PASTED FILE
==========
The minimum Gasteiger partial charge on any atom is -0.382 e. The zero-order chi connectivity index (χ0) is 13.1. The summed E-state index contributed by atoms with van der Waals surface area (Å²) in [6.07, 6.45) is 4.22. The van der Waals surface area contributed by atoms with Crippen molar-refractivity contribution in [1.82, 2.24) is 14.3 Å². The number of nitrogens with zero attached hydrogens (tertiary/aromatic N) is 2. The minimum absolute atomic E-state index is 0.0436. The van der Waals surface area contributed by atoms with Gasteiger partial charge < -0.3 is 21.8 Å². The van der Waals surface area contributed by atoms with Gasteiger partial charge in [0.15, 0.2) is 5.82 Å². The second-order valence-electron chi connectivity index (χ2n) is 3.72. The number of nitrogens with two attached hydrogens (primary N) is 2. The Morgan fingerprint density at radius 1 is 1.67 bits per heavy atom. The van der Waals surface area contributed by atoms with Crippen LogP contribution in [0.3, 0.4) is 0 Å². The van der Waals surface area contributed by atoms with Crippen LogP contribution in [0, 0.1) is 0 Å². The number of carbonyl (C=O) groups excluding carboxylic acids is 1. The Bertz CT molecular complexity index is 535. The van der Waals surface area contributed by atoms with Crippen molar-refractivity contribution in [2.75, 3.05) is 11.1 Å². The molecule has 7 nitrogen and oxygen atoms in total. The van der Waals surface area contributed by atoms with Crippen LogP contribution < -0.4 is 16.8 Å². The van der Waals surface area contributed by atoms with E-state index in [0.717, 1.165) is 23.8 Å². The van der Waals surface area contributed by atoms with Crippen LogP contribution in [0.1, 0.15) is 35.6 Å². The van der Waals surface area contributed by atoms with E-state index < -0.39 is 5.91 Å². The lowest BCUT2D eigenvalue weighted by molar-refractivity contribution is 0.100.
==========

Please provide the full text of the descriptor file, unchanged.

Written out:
The minimum Gasteiger partial charge on any atom is -0.382 e. The zero-order chi connectivity index (χ0) is 13.1. The summed E-state index contributed by atoms with van der Waals surface area (Å²) in [6.07, 6.45) is 4.22. The van der Waals surface area contributed by atoms with Crippen molar-refractivity contribution in [1.82, 2.24) is 14.3 Å². The number of nitrogens with zero attached hydrogens (tertiary/aromatic N) is 2. The minimum absolute atomic E-state index is 0.0436. The van der Waals surface area contributed by atoms with Gasteiger partial charge < -0.3 is 21.8 Å². The van der Waals surface area contributed by atoms with Gasteiger partial charge in [0.15, 0.2) is 5.82 Å². The second-order valence-electron chi connectivity index (χ2n) is 3.72. The number of nitrogens with two attached hydrogens (primary N) is 2. The Morgan fingerprint density at radius 1 is 1.67 bits per heavy atom. The van der Waals surface area contributed by atoms with Crippen LogP contribution in [0.3, 0.4) is 0 Å². The van der Waals surface area contributed by atoms with Crippen LogP contribution in [0, 0.1) is 0 Å². The number of carbonyl (C=O) groups excluding carboxylic acids is 1. The Bertz CT molecular complexity index is 535. The van der Waals surface area contributed by atoms with Crippen molar-refractivity contribution in [2.75, 3.05) is 11.1 Å². The molecule has 7 nitrogen and oxygen atoms in total. The van der Waals surface area contributed by atoms with Crippen LogP contribution < -0.4 is 16.8 Å². The van der Waals surface area contributed by atoms with E-state index in [0.717, 1.165) is 23.8 Å². The van der Waals surface area contributed by atoms with Crippen LogP contribution in [0.1, 0.15) is 35.6 Å². The van der Waals surface area contributed by atoms with E-state index < -0.39 is 5.91 Å². The lowest BCUT2D eigenvalue weighted by molar-refractivity contribution is 0.100.